Saturday, August 26, 2006

Dave Winer hates CSS... again

Item #2 of the Tinfinger Challenge looks like a lock, meaning I won't be appearing with orange paint over my head any time soon. After yesterday's stinging parody by Shelley, Ralph of There Is No Cat delivers the most accurate criticism yet of Dave Winer's latest project. Not only is Dave claiming credit for something others have been working on for years, the way Dave wants to do it is actually harmful and non-compliant with Web standards. Much the same argument is advanced in various comments to Scoble's fawning post on the subject.

Dave had to be dragged, kicking and screaming, into accepting Cascading Style Sheets in the first place. Yet CSS is the solution to this problem, and has been used to solve the problem for many years. Back when Dave first hated CSS, browsers were very patchy in their non-compliance to the W3C spec, so it was easy to hate. By now, all browsers have long since caught up. There's no excuse to be ignorant of how to make your site mobile-friendly via HTML and CSS, as Ralph demonstrates. Crucially, this can be done - SHOULD be done - using the same URL as the regular site, without needing an extra subdomain, or an external aggregator, or relying on a separate RSS feed.

Mention should also be made of FEEDcombine, which has been doing almost exactly the same thing - consolidating mainstream media feeds, including those from the BBC and NYT or any other feeds you specify, into one low-bandwidth feed URL - for about a year now. Compare FEEDcombine's NYT superfeed with Would you call that prior art?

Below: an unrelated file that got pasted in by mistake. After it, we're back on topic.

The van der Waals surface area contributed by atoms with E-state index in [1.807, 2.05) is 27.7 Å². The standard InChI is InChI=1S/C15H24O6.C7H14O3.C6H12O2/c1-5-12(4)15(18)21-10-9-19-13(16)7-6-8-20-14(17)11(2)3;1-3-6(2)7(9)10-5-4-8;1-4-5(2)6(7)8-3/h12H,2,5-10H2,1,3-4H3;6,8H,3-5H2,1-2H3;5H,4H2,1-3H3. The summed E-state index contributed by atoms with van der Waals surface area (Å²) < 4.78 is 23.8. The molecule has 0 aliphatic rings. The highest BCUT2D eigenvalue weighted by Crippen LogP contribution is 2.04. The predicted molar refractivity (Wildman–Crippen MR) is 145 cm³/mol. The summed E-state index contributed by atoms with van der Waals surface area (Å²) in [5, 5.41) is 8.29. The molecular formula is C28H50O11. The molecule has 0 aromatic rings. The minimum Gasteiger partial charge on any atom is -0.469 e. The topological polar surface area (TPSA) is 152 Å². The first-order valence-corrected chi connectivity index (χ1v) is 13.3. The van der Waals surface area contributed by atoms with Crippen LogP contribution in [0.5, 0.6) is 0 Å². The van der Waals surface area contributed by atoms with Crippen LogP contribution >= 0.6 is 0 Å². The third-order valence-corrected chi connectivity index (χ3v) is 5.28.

Dave's response is typically belligerent. Despite the above criticisms about Dave's strategy on the client side - where "client" means publisher, who is effectively a client where aggregators are the servers - I still think he will probably produce something worthwhile on the server side. The mobile news aggregator market is still open to new players, and good luck to Dave for whatever he launches into it. I'm guessing that his main strategy would be to launch a ping service for mobile news content to enable the "push" element that will make the concept so compelling. If that is true, the master plan must be to eventually sell off that ping service for something like the $2.3 million price that VeriSign paid for NTTAWWT.

Please Dave, don't try to control the client side too. Don't force publishers into learning yet another new way of publishing. Work with CSS, not against it. Aggregators have had to learn to deal with the idiosyncracies of RSS, surely they can handle CSS-driven mobile versions of Web pages. At the very least, if you want to push on with whatever new and/or proprietary method you've got up your sleeve, give people a heads-up that they can do it with CSS too, and support CSS in your aggregator server code. It's the inclusive thing to do.


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